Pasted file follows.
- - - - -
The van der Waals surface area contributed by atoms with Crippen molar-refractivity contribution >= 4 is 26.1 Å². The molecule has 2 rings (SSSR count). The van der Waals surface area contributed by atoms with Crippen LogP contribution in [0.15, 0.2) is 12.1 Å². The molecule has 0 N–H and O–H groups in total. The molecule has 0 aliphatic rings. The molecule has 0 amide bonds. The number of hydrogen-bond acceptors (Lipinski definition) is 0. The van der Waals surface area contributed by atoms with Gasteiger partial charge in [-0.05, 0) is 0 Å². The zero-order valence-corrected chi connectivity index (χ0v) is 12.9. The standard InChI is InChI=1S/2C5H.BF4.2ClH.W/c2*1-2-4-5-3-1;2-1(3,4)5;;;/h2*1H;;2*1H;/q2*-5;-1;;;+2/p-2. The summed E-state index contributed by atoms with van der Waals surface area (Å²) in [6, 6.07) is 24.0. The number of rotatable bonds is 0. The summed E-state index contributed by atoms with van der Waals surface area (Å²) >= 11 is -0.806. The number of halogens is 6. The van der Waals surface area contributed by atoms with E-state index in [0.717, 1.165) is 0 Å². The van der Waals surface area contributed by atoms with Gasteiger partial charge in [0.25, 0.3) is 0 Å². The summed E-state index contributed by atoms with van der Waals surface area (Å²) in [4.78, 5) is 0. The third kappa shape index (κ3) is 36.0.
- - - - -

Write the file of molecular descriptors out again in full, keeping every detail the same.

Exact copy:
The van der Waals surface area contributed by atoms with Crippen molar-refractivity contribution >= 4 is 26.1 Å². The molecule has 2 rings (SSSR count). The van der Waals surface area contributed by atoms with Crippen LogP contribution in [0.15, 0.2) is 12.1 Å². The molecule has 0 N–H and O–H groups in total. The molecule has 0 aliphatic rings. The molecule has 0 amide bonds. The number of hydrogen-bond acceptors (Lipinski definition) is 0. The van der Waals surface area contributed by atoms with Gasteiger partial charge in [-0.05, 0) is 0 Å². The zero-order valence-corrected chi connectivity index (χ0v) is 12.9. The standard InChI is InChI=1S/2C5H.BF4.2ClH.W/c2*1-2-4-5-3-1;2-1(3,4)5;;;/h2*1H;;2*1H;/q2*-5;-1;;;+2/p-2. The summed E-state index contributed by atoms with van der Waals surface area (Å²) in [6, 6.07) is 24.0. The number of rotatable bonds is 0. The summed E-state index contributed by atoms with van der Waals surface area (Å²) >= 11 is -0.806. The number of halogens is 6. The van der Waals surface area contributed by atoms with E-state index in [0.717, 1.165) is 0 Å². The van der Waals surface area contributed by atoms with Gasteiger partial charge in [0.25, 0.3) is 0 Å². The summed E-state index contributed by atoms with van der Waals surface area (Å²) in [4.78, 5) is 0. The third kappa shape index (κ3) is 36.0.